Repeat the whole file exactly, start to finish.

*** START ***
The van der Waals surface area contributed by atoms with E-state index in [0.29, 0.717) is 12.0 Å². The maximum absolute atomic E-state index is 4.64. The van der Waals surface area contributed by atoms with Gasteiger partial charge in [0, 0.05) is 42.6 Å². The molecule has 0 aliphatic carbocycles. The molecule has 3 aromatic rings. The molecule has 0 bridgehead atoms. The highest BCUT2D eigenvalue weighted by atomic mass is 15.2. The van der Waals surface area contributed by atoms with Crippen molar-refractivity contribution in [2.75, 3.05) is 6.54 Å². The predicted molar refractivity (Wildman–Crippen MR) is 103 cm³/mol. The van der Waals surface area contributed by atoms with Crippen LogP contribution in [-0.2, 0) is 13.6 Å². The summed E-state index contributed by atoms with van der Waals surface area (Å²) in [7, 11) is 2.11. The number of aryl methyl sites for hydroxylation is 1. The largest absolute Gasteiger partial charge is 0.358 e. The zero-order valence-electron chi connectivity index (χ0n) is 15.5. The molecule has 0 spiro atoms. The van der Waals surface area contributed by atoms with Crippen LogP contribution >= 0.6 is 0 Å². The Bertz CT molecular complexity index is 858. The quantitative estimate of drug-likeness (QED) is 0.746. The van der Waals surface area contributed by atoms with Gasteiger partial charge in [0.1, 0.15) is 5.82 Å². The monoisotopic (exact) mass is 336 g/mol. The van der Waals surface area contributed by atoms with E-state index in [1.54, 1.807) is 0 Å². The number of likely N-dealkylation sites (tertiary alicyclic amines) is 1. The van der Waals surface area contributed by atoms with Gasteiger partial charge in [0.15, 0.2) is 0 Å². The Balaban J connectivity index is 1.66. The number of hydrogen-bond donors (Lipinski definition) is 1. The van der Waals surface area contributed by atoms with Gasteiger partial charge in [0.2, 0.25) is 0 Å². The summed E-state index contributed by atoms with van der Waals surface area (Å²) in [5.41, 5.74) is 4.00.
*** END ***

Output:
The van der Waals surface area contributed by atoms with E-state index in [0.29, 0.717) is 12.0 Å². The maximum absolute atomic E-state index is 4.64. The van der Waals surface area contributed by atoms with Gasteiger partial charge in [0, 0.05) is 42.6 Å². The molecule has 0 aliphatic carbocycles. The molecule has 3 aromatic rings. The molecule has 0 bridgehead atoms. The highest BCUT2D eigenvalue weighted by atomic mass is 15.2. The van der Waals surface area contributed by atoms with Crippen molar-refractivity contribution in [2.75, 3.05) is 6.54 Å². The predicted molar refractivity (Wildman–Crippen MR) is 103 cm³/mol. The van der Waals surface area contributed by atoms with Crippen LogP contribution in [-0.2, 0) is 13.6 Å². The summed E-state index contributed by atoms with van der Waals surface area (Å²) in [7, 11) is 2.11. The number of aryl methyl sites for hydroxylation is 1. The largest absolute Gasteiger partial charge is 0.358 e. The zero-order valence-electron chi connectivity index (χ0n) is 15.5. The molecule has 0 spiro atoms. The van der Waals surface area contributed by atoms with Crippen LogP contribution >= 0.6 is 0 Å². The Bertz CT molecular complexity index is 858. The quantitative estimate of drug-likeness (QED) is 0.746. The van der Waals surface area contributed by atoms with Gasteiger partial charge in [0.1, 0.15) is 5.82 Å². The monoisotopic (exact) mass is 336 g/mol. The van der Waals surface area contributed by atoms with E-state index in [1.54, 1.807) is 0 Å². The number of likely N-dealkylation sites (tertiary alicyclic amines) is 1. The van der Waals surface area contributed by atoms with Gasteiger partial charge in [0.15, 0.2) is 0 Å². The Balaban J connectivity index is 1.66. The number of hydrogen-bond donors (Lipinski definition) is 1. The van der Waals surface area contributed by atoms with Gasteiger partial charge in [0.2, 0.25) is 0 Å². The summed E-state index contributed by atoms with van der Waals surface area (Å²) in [5.41, 5.74) is 4.00.